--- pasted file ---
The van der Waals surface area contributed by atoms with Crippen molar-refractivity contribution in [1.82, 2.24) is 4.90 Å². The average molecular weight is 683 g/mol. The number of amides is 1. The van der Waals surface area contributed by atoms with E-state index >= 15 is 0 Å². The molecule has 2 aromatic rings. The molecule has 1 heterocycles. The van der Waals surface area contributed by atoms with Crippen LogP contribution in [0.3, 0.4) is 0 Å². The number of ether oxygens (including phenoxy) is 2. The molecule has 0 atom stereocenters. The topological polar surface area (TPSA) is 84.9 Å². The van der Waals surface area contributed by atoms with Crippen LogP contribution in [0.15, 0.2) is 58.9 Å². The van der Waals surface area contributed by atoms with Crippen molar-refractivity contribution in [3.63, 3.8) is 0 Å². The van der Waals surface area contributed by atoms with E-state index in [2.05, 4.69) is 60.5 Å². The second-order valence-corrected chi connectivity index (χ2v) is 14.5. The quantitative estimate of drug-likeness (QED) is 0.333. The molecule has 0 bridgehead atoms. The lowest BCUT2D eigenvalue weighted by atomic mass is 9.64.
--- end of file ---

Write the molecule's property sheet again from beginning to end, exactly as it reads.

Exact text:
The van der Waals surface area contributed by atoms with Crippen molar-refractivity contribution in [1.82, 2.24) is 4.90 Å². The average molecular weight is 683 g/mol. The number of amides is 1. The van der Waals surface area contributed by atoms with E-state index >= 15 is 0 Å². The molecule has 2 aromatic rings. The molecule has 1 heterocycles. The van der Waals surface area contributed by atoms with Crippen LogP contribution in [0.3, 0.4) is 0 Å². The number of ether oxygens (including phenoxy) is 2. The molecule has 0 atom stereocenters. The topological polar surface area (TPSA) is 84.9 Å². The van der Waals surface area contributed by atoms with Crippen LogP contribution in [0.15, 0.2) is 58.9 Å². The van der Waals surface area contributed by atoms with Crippen molar-refractivity contribution in [3.63, 3.8) is 0 Å². The van der Waals surface area contributed by atoms with E-state index in [2.05, 4.69) is 60.5 Å². The second-order valence-corrected chi connectivity index (χ2v) is 14.5. The quantitative estimate of drug-likeness (QED) is 0.333. The molecule has 0 bridgehead atoms. The lowest BCUT2D eigenvalue weighted by atomic mass is 9.64.